The Reagan administration struck an extremely cautious note yesterday in its assessment of the military junta that toppled Sudanese President Jaafar Nimeri from power Saturday.

The State Department said it was too early to judge either the political orientation or intentions of the new regime despite its declared desire to maintain good relations with Washington and return the country to civilian rule.

State Department and Pentagon analysts appeared to be relieved by what they described as "moderate" and "conciliatory" statements coming from Gen. Abdel Rahman Sawar-Dhahab, the head of the four-man junta, over the weekend, but said many questions remained regarding the junta's policies and whether the military intended to remain in power.

State Department spokesman Bernard Kalb, noting that the new leadership faced a heavy agenda of unresolved economic and political issues, said it was too early for the United States to offer any detailed assessment of whether the new military government there was friendly.

He said, however, that the United States was ready to continue its more than $250 million-a-year aid program to the Sudan, including almost a million tons of regular and emergency food assistance. But another U.S. official said $114 million in economic support funds earmarked for this fiscal year can not be disbursed until a meeting of western donor countries is held to discuss an overall plan for economic recovery and debt rescheduling.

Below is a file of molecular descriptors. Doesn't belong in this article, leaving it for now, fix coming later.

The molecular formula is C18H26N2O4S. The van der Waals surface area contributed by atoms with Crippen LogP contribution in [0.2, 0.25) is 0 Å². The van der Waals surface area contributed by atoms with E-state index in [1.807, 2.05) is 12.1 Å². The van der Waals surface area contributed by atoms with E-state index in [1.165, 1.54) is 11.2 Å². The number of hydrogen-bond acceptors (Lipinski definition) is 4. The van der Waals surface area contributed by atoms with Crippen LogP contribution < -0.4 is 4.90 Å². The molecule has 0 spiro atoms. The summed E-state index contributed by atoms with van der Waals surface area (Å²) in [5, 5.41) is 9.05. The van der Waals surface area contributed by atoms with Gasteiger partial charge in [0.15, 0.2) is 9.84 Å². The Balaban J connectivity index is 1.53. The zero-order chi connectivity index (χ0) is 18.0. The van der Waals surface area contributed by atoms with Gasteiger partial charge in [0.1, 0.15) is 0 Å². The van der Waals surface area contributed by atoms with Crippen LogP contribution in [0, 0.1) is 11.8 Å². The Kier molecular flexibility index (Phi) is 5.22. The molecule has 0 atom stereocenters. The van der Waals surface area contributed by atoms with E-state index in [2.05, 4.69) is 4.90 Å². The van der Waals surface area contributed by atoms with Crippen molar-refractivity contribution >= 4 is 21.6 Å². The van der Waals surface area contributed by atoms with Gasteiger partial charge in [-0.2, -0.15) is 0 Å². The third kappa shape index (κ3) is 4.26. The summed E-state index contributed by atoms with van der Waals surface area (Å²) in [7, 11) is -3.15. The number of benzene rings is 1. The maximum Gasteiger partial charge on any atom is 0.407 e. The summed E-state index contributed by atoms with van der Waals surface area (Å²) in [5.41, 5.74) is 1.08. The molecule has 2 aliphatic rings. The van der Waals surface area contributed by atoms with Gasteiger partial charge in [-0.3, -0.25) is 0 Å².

U.S. analysts seemed to agree that the four officers making up the new junta were basically "apolitical" and acted from a "sense of nationalism." They said they thought the four had acted less to install themselves in power than to "preempt any future violence," as one Pentagon source put it, when faced with the general strike that had paralyzed the Sudanese capital of Khartoum.

"I don't get the impression they are keen on ruling," said a State Department official.

Sawar-Dhahab, 51, the army commander-in-chief, reportedly was partly trained as a young officer at Fort Benning, Ga., and has visited here at least once since then, according to a Pentagon analyst. He and the other three members of the junta were all believed to be graduates of the Nasser Military Academy in Cairo.

The three others making up the junta were identified by State Department officials yesterday as Gen. Tajeldin Abdullah-Fadel, deputy army commander-in-chief; Lt. Gen. Mohammed Tawfik Khalil-Ibrahim, chief of logistics, and Lt. Gen. Josef Hussein Ahmed, director of armed forces administration. Together with Sawar-Dhahab, they held the top positions in the armed forces before the coup.

A Pentagon analyst said he believed Sawar-Dhahab, who was handpicked by Nimeri to take over a post he had previously held, was basically a very quiet person who tended to think through issues thoroughly before acting.

Describing the general as "a plodder," the analyst said he doubted Sawar-Dhahab had acted on his own and suggested other unknown officers were deeply involved in planning the coup.

The biggest question hanging over the new military group is whether it will in fact go ahead and hold elections for a return to civilian rule as it has promised.

The junta has dissolved the National Assembly; Nimeri's ruling party, the Sudan Socialist Union, and the cabinet, and has scrapped the constitution, leaving the country without major institutions.